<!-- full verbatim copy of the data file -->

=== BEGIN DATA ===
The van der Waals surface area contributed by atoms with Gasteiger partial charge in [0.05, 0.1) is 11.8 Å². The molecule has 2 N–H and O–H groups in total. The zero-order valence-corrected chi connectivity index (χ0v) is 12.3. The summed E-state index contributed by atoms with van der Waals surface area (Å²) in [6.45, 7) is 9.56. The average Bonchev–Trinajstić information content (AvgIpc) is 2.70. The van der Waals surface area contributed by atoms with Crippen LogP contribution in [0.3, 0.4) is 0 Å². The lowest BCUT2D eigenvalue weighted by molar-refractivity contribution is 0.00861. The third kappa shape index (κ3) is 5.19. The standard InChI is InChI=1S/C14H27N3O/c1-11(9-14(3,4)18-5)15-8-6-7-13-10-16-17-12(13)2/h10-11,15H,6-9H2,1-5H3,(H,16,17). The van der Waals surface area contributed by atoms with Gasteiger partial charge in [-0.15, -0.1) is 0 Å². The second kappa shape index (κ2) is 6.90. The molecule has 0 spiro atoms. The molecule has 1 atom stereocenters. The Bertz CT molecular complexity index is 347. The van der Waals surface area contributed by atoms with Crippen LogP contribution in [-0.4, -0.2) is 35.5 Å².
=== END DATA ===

The van der Waals surface area contributed by atoms with Gasteiger partial charge in [0.05, 0.1) is 11.8 Å². The molecule has 2 N–H and O–H groups in total. The zero-order valence-corrected chi connectivity index (χ0v) is 12.3. The summed E-state index contributed by atoms with van der Waals surface area (Å²) in [6.45, 7) is 9.56. The average Bonchev–Trinajstić information content (AvgIpc) is 2.70. The van der Waals surface area contributed by atoms with Crippen LogP contribution in [0.3, 0.4) is 0 Å². The lowest BCUT2D eigenvalue weighted by molar-refractivity contribution is 0.00861. The third kappa shape index (κ3) is 5.19. The standard InChI is InChI=1S/C14H27N3O/c1-11(9-14(3,4)18-5)15-8-6-7-13-10-16-17-12(13)2/h10-11,15H,6-9H2,1-5H3,(H,16,17). The van der Waals surface area contributed by atoms with Gasteiger partial charge in [-0.15, -0.1) is 0 Å². The second kappa shape index (κ2) is 6.90. The molecule has 0 spiro atoms. The molecule has 1 atom stereocenters. The Bertz CT molecular complexity index is 347. The van der Waals surface area contributed by atoms with Crippen LogP contribution in [-0.4, -0.2) is 35.5 Å².